There are no Premier League clubs represented in the European Top 20.
Portuguese giants SL Benfica (1st) and FC Porto (2nd) lead the player trading ranking, with an aggregated player trading balance of EUR 65 million and 58.2 million respectively for 2014/15 and 2015/16 seasons.
Following the close of the summer transfer window, KPMG Football Benchmark shares its inaugural edition of “The Player Trading Game”, a report concerning the accounting treatment of footballers’ transactions for more than 150 football clubs for the 2014/15 and 2015/16 seasons (latest available financial statements).
The report found that France’s Ligue 1 is the most represented league in the top 20 with six clubs. Italy’s Serie A is the second most-represented league in our report, with five clubs in the European Top 20. UC Sampdoria (EUR 28.7 million), ranked 10th, are the highest ranked Italian club.
Represented by four clubs in the ranking is Spain’s La Liga, where Sevilla FC (6th) have developed as transfer market experts and are the leading side with total player trading activities of almost EUR 40 million. The Premier League is the only league not represented in the ranking.
Among those defined as “net buyers”, Manchester City FC (EUR -171.9 million), Paris Saint-Germain FC (EUR -179.4 million) and Manchester United FC (EUR -238.9 million) totalled the highest negative player trading balance.
Andrea Sartori, KPMG’s Global Head of Sports and the report’s author, said: “Possibly unsurprisingly, no English clubs are included in the “European Top 20” by player trading. This is likely attributable to the profile and sizeable broadcasting income of the Premier League and the greater means they enjoy compared to many of their European counterparts. Such features rather place them on the “buy side” of the market and to some extent remove the necessity to leverage player trading activity. Interestingly Dutch clubs, which have traditionally produced an abundance of talent, are also missing from our ranking.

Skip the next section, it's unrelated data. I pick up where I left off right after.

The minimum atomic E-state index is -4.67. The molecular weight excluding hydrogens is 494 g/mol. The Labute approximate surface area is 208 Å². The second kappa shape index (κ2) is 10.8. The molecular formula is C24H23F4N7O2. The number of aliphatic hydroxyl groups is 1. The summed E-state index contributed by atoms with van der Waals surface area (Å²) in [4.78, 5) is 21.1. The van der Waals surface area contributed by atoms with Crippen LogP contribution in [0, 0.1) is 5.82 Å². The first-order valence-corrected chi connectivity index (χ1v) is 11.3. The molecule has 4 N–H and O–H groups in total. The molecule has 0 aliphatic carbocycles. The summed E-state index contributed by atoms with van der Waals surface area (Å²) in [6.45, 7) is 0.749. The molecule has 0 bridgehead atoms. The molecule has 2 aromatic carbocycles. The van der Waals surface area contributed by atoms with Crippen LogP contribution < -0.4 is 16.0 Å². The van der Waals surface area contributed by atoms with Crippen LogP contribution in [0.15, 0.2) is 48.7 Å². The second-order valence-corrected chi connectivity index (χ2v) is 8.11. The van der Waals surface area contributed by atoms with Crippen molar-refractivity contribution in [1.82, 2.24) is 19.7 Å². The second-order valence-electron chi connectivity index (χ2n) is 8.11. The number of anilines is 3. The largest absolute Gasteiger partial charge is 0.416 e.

“As transfer fees continue to increase, “net sellers” maintaining prolific academies and successful scouting networks might be in position to further exploit this competitive advantage. On the other hand, for the biggest European football clubs, who are intrinsically part of the global entertainment industry, attracting the best talent is an absolute must to ensure a competitive advantage against their peers on and off the pitch and to grow their global fan base.”
The report defines player trading using the sum of four main operations:
= Player trading balance
Notes to editors
The foundation of this report is an analysis of the publicly available financial statements of the last two football seasons (2014/15 and 2015/16) from a selection of more than 150 clubs. Thus, it is important to note that this analysis does not consider the latest transfers to be accounted for in the 2016/17 and 2017/18 financial statements.
Further details of the methodology can be found in the Player Trading Ranking report here.
The “European Top 20” by player trading can be found on the list below.
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